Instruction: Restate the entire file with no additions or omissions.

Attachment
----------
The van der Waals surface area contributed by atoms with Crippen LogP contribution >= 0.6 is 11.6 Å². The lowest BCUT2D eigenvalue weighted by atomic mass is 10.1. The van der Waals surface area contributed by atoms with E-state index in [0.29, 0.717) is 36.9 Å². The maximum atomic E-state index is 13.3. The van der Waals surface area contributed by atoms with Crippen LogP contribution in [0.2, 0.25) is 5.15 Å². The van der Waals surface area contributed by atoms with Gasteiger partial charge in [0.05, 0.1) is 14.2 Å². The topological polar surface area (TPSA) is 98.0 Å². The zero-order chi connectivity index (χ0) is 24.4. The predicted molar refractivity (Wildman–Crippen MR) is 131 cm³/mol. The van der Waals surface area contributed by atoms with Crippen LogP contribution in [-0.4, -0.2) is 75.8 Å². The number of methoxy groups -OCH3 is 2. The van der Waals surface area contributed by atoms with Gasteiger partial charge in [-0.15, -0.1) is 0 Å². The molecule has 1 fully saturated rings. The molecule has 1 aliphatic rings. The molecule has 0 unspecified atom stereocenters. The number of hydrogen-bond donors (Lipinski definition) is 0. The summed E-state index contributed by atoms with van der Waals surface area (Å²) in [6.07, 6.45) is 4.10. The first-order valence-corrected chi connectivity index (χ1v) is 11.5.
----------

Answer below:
The van der Waals surface area contributed by atoms with Crippen LogP contribution >= 0.6 is 11.6 Å². The lowest BCUT2D eigenvalue weighted by atomic mass is 10.1. The van der Waals surface area contributed by atoms with E-state index in [0.29, 0.717) is 36.9 Å². The maximum atomic E-state index is 13.3. The van der Waals surface area contributed by atoms with Crippen LogP contribution in [0.2, 0.25) is 5.15 Å². The van der Waals surface area contributed by atoms with Gasteiger partial charge in [0.05, 0.1) is 14.2 Å². The topological polar surface area (TPSA) is 98.0 Å². The zero-order chi connectivity index (χ0) is 24.4. The predicted molar refractivity (Wildman–Crippen MR) is 131 cm³/mol. The van der Waals surface area contributed by atoms with Crippen LogP contribution in [-0.4, -0.2) is 75.8 Å². The number of methoxy groups -OCH3 is 2. The van der Waals surface area contributed by atoms with Gasteiger partial charge in [-0.15, -0.1) is 0 Å². The molecule has 1 fully saturated rings. The molecule has 1 aliphatic rings. The molecule has 0 unspecified atom stereocenters. The number of hydrogen-bond donors (Lipinski definition) is 0. The summed E-state index contributed by atoms with van der Waals surface area (Å²) in [6.07, 6.45) is 4.10. The first-order valence-corrected chi connectivity index (χ1v) is 11.5.